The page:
Next-generation sequencing (NGS) has caught the attention of clinically focused groups within lab medicine, and many want to adopt the technology. NGS is still new and very complex, however, which has made it a challenge for laboratories to implement this technology in an expedient manner.
Because the technology and software is evolving so rapidly, “it is difficult for laboratories that currently have NGS in house to stay abreast of new advancements for clinical NGS testing,” Linnea Baudhuin, PhD, a clinical molecular geneticist with the Mayo Clinic, told CLN Stat. Baudhuin also serves on the CLN editorial advisory board.
She and two other experienced laboratory directors at an afternoon symposium on July 29 at AACC's Annual Meeting & Clinical Lab Expo, “Personalized Genomic Medicine: Utilizing Today’s Technology to Individualize Patient Care” (34214), will discuss the basic concepts, benefits, limitations, and opportunities that surround NGS, in the hopes that laboratorians will gain valuable tools and tips to help them implement new NGS tests.
Baudhuin will be moderating the session and co-presenting with Christina Lockwood, BS, PhD, assistant professor with the University of Washington’s Department of Laboratory Medicine; Eric Duncavage, MD, assistant professor of pathology and immunology at Washington University School of Medicine; and John Black, MD, a professor of psychiatry and head of the psychogenomics lab at Mayo Clinic, which seeks to characterize genomic determinants of treatment responsiveness in psychiatric patients and cancer patients.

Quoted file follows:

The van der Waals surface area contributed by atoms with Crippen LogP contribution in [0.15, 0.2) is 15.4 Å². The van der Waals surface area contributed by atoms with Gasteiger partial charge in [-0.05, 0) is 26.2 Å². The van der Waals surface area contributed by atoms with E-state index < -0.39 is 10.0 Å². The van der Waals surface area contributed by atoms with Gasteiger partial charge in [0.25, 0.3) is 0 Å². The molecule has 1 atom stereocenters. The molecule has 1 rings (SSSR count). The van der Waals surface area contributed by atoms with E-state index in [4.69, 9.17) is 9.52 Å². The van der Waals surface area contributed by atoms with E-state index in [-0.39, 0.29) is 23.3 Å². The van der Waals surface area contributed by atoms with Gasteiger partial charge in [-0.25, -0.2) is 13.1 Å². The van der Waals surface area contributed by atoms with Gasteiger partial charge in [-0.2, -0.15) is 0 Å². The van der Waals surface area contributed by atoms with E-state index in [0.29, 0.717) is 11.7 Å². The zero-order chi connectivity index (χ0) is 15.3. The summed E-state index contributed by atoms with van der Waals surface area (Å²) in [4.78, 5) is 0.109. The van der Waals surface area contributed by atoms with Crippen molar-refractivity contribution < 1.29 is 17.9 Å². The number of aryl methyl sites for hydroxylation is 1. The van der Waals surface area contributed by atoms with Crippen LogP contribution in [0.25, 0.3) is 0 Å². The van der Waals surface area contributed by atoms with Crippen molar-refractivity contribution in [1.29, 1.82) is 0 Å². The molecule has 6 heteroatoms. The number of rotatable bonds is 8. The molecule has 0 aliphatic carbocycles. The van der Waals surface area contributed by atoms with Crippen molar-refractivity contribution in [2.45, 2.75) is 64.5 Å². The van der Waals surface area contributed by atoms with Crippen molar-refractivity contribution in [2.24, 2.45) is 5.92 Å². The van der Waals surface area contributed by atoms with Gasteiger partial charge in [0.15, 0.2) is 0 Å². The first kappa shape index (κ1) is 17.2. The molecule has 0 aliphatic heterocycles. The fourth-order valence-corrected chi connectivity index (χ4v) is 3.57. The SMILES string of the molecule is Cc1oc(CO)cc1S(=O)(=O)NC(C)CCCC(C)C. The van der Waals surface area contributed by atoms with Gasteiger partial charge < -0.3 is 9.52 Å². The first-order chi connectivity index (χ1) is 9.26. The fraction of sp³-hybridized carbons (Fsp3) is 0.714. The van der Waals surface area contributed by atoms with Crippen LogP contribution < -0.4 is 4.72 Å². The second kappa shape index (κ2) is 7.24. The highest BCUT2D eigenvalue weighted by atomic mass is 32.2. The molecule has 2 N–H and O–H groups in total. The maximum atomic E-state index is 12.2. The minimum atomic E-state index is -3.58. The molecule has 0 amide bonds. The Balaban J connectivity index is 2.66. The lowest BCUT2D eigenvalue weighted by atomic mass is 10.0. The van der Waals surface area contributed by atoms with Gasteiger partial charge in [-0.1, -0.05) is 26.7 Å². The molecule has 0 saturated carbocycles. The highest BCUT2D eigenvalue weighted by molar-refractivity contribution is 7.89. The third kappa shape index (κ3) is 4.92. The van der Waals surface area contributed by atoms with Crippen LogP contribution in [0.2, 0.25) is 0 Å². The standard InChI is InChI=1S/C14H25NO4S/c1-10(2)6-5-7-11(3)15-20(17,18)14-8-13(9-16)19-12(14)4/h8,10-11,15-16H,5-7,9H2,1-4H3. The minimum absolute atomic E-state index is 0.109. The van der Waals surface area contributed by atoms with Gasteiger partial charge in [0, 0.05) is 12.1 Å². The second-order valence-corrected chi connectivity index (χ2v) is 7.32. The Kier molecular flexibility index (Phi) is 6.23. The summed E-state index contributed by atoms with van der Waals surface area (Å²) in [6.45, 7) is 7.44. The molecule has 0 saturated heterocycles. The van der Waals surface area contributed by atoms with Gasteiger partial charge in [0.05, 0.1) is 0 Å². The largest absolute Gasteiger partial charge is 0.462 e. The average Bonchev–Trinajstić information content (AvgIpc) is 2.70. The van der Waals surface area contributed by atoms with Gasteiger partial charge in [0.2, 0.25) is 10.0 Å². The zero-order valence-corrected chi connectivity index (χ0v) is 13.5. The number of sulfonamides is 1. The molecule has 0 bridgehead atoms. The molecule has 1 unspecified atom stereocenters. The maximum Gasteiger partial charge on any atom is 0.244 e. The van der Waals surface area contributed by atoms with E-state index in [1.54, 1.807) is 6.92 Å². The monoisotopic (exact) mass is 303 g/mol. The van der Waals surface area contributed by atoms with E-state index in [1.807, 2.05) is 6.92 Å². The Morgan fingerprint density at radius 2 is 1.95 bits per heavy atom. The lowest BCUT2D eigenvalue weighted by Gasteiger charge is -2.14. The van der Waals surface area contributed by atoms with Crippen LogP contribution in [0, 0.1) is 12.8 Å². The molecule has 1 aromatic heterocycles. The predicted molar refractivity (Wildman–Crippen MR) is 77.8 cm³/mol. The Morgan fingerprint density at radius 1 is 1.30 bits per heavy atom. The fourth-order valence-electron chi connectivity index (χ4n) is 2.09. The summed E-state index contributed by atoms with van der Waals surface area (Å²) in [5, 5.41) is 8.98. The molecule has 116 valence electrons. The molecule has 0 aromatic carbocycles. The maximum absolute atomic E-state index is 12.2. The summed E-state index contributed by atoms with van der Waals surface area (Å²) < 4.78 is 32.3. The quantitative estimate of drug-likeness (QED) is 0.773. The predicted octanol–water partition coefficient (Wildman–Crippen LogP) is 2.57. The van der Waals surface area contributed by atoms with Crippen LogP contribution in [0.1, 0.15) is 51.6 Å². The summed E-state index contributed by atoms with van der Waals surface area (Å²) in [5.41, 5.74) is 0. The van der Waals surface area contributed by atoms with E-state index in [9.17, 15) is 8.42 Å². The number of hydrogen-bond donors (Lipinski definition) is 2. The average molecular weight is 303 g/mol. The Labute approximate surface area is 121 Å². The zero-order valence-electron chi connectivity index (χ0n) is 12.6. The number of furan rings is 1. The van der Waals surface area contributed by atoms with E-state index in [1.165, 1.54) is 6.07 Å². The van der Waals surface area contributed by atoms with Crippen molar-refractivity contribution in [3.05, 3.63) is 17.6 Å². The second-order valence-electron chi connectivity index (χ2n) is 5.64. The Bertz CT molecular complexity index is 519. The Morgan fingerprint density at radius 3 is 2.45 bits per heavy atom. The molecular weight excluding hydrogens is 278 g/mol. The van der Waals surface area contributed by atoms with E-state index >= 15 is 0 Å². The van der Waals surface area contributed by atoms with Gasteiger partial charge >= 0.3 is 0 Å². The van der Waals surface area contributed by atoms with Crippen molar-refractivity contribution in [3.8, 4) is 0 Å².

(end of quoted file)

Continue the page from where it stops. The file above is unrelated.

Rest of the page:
“The speakers for this session are experienced lab directors who have valuable first-hand knowledge of NGS testing. They will be able to provide insights, details, and tips for all aspects of NGS testing, from test design to post-implementation,” Baudhuin said.
The speakers will cover four main subtopics related to clinical NGS. The first will include an overview of NGS technology and a discussion of the opportunities this technology provides for clinical testing. “Included in the discussion will be current limitations of the technology that may impact clinical care, including limited detection of certain variant types and incidental findings,” Baudhuin said.
Other subtopics will cover:
- Managing the vast amounts of data NGS produces. This includes using different bioinformatics tools for mapping and alignment and quality assessment, the new role of bioinformatics specialists in the clinical laboratory, and data storage and security.
- Streamlining different aspects of NGS test design, development, validation/verification, implementation, and post-implementation, as well as using personnel effectively to ensure high-quality test results.
- Different aspects of reporting complex NGS results, such as creating reports that are accurate, clinically valid, accessible, and easy to understand. The value of preemptive genotyping and integrated reports with a focus on pharmacogenomics will also be discussed.
Register online to join this top-flight panel and discuss the timely issue of personalized genomic medicine.